Tuesday 20 October 2020
News ID: 81439
Publish Date: 05 August 2020 - 21:54
RIYADH (Dispatches) – Saudi Arabia, with help from China, has built a facility for the extraction of uranium yellowcake, a potential precursor to fuel for a nuclear reactor, in a remote desert location near the small city of Al Ula, the Wall Street Journal newspaper reported citing Western officials with knowledge of the site.
The facility, which has not been publicly acknowledged, has raised concern that the kingdom’s nascent nuclear program is moving ahead, and Riyadh is keeping open an option to develop nuclear weapons, according to the report.
Disclosure of the yellowcake processing facility is likely to elevate concern in the U.S. Congress about Saudi nuclear ambitions and Crown Prince Mohammed bin Salman’s 2018 threats to build a nuclear bomb.
The Saudi Energy Ministry "categorically” denied to the Wall Street Journal the country has built a uranium ore milling facility, but acknowledged contracting with Chinese entities for uranium exploration within Saudi Arabia.
The Chinese embassy in Washington, DC, did not respond to a request by the Wall Street Journal for comment.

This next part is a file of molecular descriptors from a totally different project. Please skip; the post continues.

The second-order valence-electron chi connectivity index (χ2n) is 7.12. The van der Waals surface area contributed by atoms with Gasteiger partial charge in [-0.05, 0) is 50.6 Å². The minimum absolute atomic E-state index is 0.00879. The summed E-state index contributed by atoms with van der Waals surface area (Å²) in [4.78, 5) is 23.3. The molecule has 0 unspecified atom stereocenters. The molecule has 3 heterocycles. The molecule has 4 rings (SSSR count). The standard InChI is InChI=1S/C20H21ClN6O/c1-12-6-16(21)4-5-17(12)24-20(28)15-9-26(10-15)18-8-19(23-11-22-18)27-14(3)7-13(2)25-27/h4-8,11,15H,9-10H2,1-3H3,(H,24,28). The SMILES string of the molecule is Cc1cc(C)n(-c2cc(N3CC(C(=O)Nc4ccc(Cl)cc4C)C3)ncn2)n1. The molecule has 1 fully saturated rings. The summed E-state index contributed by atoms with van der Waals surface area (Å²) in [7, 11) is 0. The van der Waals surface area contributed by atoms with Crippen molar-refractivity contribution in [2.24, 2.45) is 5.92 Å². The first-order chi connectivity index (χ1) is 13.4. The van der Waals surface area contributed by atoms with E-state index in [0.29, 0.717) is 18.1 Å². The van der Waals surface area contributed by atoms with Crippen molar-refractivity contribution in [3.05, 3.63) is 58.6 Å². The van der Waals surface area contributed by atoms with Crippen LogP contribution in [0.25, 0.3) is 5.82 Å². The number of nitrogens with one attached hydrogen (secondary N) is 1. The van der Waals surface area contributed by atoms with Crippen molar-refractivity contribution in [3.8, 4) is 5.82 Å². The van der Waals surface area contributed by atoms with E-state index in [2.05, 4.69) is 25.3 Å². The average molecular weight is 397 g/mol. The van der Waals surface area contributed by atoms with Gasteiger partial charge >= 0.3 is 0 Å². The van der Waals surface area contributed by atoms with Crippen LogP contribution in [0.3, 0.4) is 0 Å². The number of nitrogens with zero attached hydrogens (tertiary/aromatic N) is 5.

Yellowcake is processed from naturally occurring uranium ore and can be further enriched to create fuel for nuclear power plants and, at very high levels of enrichment, nuclear weapons.
Saudi Arabia’s has signed agreements with China National Nuclear Corp and China Nuclear Engineering Group Corp following a 2012 pact between Riyadh and Beijing to cooperate on the development of nuclear energy.
The Saudis have raised concerns about a potential nuclear arms race in the Persian Gulf region by pressing ahead with construction of a research reactor and inviting companies to bid on building two civilian nuclear power reactors without agreeing to oversight and inspection by the United Nations International Atomic Energy Agency.
A U.S. congressional committee issued a report in May 2019 warning the administration of President Donald Trump was allowing U.S. companies to offer Saudi Arabia nuclear technologies without first obtaining non-proliferation guarantees the know-how would not be used to eventually produce a weapon.

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